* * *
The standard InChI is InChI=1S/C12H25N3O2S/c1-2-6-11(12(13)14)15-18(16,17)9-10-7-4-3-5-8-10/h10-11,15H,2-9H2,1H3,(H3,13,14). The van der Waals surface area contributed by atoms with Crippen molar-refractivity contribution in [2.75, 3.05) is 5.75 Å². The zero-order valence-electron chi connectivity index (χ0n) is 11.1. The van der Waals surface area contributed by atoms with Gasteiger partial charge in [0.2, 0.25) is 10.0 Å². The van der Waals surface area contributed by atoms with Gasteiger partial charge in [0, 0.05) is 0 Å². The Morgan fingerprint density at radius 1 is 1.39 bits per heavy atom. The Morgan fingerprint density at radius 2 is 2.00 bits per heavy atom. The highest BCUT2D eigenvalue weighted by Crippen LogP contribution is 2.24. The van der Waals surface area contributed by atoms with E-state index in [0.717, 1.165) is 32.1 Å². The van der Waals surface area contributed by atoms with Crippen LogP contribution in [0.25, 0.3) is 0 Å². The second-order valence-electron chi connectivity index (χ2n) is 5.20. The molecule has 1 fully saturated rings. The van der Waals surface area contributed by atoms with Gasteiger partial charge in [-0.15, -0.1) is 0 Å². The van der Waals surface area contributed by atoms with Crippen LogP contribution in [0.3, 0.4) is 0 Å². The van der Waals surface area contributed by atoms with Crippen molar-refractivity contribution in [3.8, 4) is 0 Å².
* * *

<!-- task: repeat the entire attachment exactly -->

The standard InChI is InChI=1S/C12H25N3O2S/c1-2-6-11(12(13)14)15-18(16,17)9-10-7-4-3-5-8-10/h10-11,15H,2-9H2,1H3,(H3,13,14). The van der Waals surface area contributed by atoms with Crippen molar-refractivity contribution in [2.75, 3.05) is 5.75 Å². The zero-order valence-electron chi connectivity index (χ0n) is 11.1. The van der Waals surface area contributed by atoms with Gasteiger partial charge in [0.2, 0.25) is 10.0 Å². The van der Waals surface area contributed by atoms with Gasteiger partial charge in [0, 0.05) is 0 Å². The Morgan fingerprint density at radius 1 is 1.39 bits per heavy atom. The Morgan fingerprint density at radius 2 is 2.00 bits per heavy atom. The highest BCUT2D eigenvalue weighted by Crippen LogP contribution is 2.24. The van der Waals surface area contributed by atoms with E-state index in [0.717, 1.165) is 32.1 Å². The van der Waals surface area contributed by atoms with Crippen LogP contribution in [0.25, 0.3) is 0 Å². The second-order valence-electron chi connectivity index (χ2n) is 5.20. The molecule has 1 fully saturated rings. The van der Waals surface area contributed by atoms with Gasteiger partial charge in [-0.15, -0.1) is 0 Å². The van der Waals surface area contributed by atoms with Crippen LogP contribution in [0.3, 0.4) is 0 Å². The van der Waals surface area contributed by atoms with Crippen molar-refractivity contribution in [3.8, 4) is 0 Å².